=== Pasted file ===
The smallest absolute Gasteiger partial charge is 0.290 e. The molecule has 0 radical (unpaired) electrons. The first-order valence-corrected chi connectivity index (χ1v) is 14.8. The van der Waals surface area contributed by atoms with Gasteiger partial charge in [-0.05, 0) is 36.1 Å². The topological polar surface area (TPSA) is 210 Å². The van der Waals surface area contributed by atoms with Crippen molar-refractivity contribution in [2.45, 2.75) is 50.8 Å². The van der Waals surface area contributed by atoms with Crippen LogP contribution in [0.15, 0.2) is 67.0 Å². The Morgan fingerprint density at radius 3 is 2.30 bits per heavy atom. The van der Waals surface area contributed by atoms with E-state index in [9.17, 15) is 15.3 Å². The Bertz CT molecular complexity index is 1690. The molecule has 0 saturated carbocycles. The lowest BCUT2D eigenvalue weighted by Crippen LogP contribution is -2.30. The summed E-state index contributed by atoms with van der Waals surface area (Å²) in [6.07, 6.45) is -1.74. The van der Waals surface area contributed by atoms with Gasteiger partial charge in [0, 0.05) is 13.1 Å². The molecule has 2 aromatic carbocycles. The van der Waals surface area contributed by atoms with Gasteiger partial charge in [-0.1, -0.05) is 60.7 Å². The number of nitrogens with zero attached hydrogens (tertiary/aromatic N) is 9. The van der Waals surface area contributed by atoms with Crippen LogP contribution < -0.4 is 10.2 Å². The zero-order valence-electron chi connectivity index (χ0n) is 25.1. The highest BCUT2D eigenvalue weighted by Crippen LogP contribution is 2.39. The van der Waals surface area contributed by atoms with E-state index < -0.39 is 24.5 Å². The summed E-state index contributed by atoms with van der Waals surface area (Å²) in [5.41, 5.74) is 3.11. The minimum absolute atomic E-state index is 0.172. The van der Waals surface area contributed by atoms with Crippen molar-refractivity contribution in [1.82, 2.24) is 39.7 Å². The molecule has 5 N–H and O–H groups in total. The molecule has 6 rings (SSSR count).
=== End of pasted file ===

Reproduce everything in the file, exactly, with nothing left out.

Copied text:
The smallest absolute Gasteiger partial charge is 0.290 e. The molecule has 0 radical (unpaired) electrons. The first-order valence-corrected chi connectivity index (χ1v) is 14.8. The van der Waals surface area contributed by atoms with Gasteiger partial charge in [-0.05, 0) is 36.1 Å². The topological polar surface area (TPSA) is 210 Å². The van der Waals surface area contributed by atoms with Crippen molar-refractivity contribution in [2.45, 2.75) is 50.8 Å². The van der Waals surface area contributed by atoms with Crippen LogP contribution in [0.15, 0.2) is 67.0 Å². The Morgan fingerprint density at radius 3 is 2.30 bits per heavy atom. The van der Waals surface area contributed by atoms with E-state index in [9.17, 15) is 15.3 Å². The Bertz CT molecular complexity index is 1690. The molecule has 0 saturated carbocycles. The lowest BCUT2D eigenvalue weighted by Crippen LogP contribution is -2.30. The summed E-state index contributed by atoms with van der Waals surface area (Å²) in [6.07, 6.45) is -1.74. The van der Waals surface area contributed by atoms with Gasteiger partial charge in [0, 0.05) is 13.1 Å². The molecule has 2 aromatic carbocycles. The van der Waals surface area contributed by atoms with Gasteiger partial charge in [-0.1, -0.05) is 60.7 Å². The number of nitrogens with zero attached hydrogens (tertiary/aromatic N) is 9. The van der Waals surface area contributed by atoms with Crippen LogP contribution < -0.4 is 10.2 Å². The zero-order valence-electron chi connectivity index (χ0n) is 25.1. The highest BCUT2D eigenvalue weighted by Crippen LogP contribution is 2.39. The van der Waals surface area contributed by atoms with E-state index < -0.39 is 24.5 Å². The summed E-state index contributed by atoms with van der Waals surface area (Å²) in [5.41, 5.74) is 3.11. The minimum absolute atomic E-state index is 0.172. The van der Waals surface area contributed by atoms with Crippen molar-refractivity contribution in [1.82, 2.24) is 39.7 Å². The molecule has 5 N–H and O–H groups in total. The molecule has 6 rings (SSSR count).